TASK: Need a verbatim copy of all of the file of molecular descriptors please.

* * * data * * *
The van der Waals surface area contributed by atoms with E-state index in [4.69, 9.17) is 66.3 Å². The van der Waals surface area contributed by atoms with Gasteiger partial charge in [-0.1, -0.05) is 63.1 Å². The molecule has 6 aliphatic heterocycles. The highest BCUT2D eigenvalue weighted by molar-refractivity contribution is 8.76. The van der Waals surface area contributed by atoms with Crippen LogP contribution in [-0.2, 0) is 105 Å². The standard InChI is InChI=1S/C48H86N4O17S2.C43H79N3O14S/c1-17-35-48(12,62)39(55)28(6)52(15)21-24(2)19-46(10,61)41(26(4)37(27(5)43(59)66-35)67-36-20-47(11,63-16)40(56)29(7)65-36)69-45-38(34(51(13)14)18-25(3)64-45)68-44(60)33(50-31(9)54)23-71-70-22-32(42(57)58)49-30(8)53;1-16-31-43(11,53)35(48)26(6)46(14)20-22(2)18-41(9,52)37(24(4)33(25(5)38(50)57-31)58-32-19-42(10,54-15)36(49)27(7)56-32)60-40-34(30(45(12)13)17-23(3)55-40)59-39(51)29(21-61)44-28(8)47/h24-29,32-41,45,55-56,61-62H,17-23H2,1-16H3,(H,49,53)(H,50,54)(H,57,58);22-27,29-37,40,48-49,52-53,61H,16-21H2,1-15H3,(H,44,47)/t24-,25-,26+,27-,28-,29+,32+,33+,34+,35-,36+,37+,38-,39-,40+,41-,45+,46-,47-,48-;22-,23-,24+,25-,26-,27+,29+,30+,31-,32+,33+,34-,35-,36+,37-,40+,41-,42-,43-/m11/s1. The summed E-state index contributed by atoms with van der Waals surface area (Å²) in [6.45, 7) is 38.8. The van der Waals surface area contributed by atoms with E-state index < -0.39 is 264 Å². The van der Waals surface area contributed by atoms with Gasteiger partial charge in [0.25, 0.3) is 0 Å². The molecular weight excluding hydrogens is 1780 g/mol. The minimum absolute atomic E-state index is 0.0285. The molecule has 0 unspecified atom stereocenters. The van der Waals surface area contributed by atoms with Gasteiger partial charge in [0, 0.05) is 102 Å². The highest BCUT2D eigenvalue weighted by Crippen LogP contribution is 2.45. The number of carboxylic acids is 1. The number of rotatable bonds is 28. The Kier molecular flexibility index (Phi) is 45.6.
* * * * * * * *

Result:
The van der Waals surface area contributed by atoms with E-state index in [4.69, 9.17) is 66.3 Å². The van der Waals surface area contributed by atoms with Gasteiger partial charge in [-0.1, -0.05) is 63.1 Å². The molecule has 6 aliphatic heterocycles. The highest BCUT2D eigenvalue weighted by molar-refractivity contribution is 8.76. The van der Waals surface area contributed by atoms with Crippen LogP contribution in [-0.2, 0) is 105 Å². The standard InChI is InChI=1S/C48H86N4O17S2.C43H79N3O14S/c1-17-35-48(12,62)39(55)28(6)52(15)21-24(2)19-46(10,61)41(26(4)37(27(5)43(59)66-35)67-36-20-47(11,63-16)40(56)29(7)65-36)69-45-38(34(51(13)14)18-25(3)64-45)68-44(60)33(50-31(9)54)23-71-70-22-32(42(57)58)49-30(8)53;1-16-31-43(11,53)35(48)26(6)46(14)20-22(2)18-41(9,52)37(24(4)33(25(5)38(50)57-31)58-32-19-42(10,54-15)36(49)27(7)56-32)60-40-34(30(45(12)13)17-23(3)55-40)59-39(51)29(21-61)44-28(8)47/h24-29,32-41,45,55-56,61-62H,17-23H2,1-16H3,(H,49,53)(H,50,54)(H,57,58);22-27,29-37,40,48-49,52-53,61H,16-21H2,1-15H3,(H,44,47)/t24-,25-,26+,27-,28-,29+,32+,33+,34+,35-,36+,37+,38-,39-,40+,41-,45+,46-,47-,48-;22-,23-,24+,25-,26-,27+,29+,30+,31-,32+,33+,34-,35-,36+,37-,40+,41-,42-,43-/m11/s1. The summed E-state index contributed by atoms with van der Waals surface area (Å²) in [6.45, 7) is 38.8. The van der Waals surface area contributed by atoms with E-state index < -0.39 is 264 Å². The van der Waals surface area contributed by atoms with Gasteiger partial charge in [0.25, 0.3) is 0 Å². The molecular weight excluding hydrogens is 1780 g/mol. The minimum absolute atomic E-state index is 0.0285. The molecule has 0 unspecified atom stereocenters. The van der Waals surface area contributed by atoms with Gasteiger partial charge in [0, 0.05) is 102 Å². The highest BCUT2D eigenvalue weighted by Crippen LogP contribution is 2.45. The number of carboxylic acids is 1. The number of rotatable bonds is 28. The Kier molecular flexibility index (Phi) is 45.6.